Component Models, Refrigeration Cycle, Walk-In Freezers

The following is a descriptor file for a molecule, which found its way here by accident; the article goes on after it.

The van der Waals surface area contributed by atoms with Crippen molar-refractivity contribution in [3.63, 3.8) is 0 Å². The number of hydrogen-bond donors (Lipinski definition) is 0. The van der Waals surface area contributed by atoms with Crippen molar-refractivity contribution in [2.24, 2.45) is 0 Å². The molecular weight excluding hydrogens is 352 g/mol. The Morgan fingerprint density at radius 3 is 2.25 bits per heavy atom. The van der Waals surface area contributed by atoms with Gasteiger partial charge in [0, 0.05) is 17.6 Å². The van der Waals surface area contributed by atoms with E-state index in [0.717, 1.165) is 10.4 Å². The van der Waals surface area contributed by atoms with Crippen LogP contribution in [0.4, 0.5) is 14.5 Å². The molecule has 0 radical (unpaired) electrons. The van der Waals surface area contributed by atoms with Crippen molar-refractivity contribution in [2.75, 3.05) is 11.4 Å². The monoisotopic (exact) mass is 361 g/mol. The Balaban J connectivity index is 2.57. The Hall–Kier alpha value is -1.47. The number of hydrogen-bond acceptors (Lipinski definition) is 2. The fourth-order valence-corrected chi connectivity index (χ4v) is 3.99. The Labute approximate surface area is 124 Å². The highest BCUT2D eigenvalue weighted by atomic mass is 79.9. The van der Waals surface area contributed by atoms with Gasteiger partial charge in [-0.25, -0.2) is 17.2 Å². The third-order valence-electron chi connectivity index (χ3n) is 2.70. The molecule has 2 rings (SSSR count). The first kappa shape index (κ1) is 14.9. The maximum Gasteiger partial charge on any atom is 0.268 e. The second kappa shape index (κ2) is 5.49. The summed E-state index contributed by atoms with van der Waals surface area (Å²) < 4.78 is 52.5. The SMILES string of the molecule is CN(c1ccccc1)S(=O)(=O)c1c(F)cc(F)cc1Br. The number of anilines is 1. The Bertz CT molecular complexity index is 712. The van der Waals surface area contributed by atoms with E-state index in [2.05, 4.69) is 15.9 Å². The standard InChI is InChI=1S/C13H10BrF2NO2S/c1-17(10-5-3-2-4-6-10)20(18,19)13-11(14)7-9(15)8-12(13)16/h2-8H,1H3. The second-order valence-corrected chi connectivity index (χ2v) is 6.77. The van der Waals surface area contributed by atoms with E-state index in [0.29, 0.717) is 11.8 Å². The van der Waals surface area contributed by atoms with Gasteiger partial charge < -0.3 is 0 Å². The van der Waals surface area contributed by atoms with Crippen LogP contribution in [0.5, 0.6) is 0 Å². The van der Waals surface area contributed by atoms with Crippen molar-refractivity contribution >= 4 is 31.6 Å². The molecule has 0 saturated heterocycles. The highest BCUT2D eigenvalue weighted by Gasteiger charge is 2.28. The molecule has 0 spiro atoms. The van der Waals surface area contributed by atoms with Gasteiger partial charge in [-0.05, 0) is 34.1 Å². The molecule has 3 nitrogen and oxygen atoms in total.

Refrigeration systems can undergo many faults that could negatively affect their operation and performance. This paper describes a modeling process to simulate the fault impacts on the operation of a commercial walk-in freezer using semi-empirical models. These models often require less modeling effort than full forward models and could be used in scenarios where detailed information is missing, such as in field-measured systems. An important characteristic of a typical walk-in refrigeration system is the existence of a liquid-line receiver after the condenser, which significantly changes the behavior of the cycle, in comparison to a receiver-less system. Component models described in this paper consist of: a compressor, two heat exchangers, pipelines, receiver, and thermostatic expansion valve. The semi-empirical component models are partially based on physics, and partially based on some empirical coefficients. They are able to predict several dependent variables, including mass flow rates, heat transfer rates, power consumption, and pressures. In this paper, the individual component models are presented and trained with a limited set of faulted and fault-free experimental data. The faults are: heat exchanger fouling, liquid-line restriction, and compressor valve leakage. The results show that models for major components, such as compressor and heat exchangers, give good predictions for some of the most important performance indices. Modeling challenges and future research are outlined.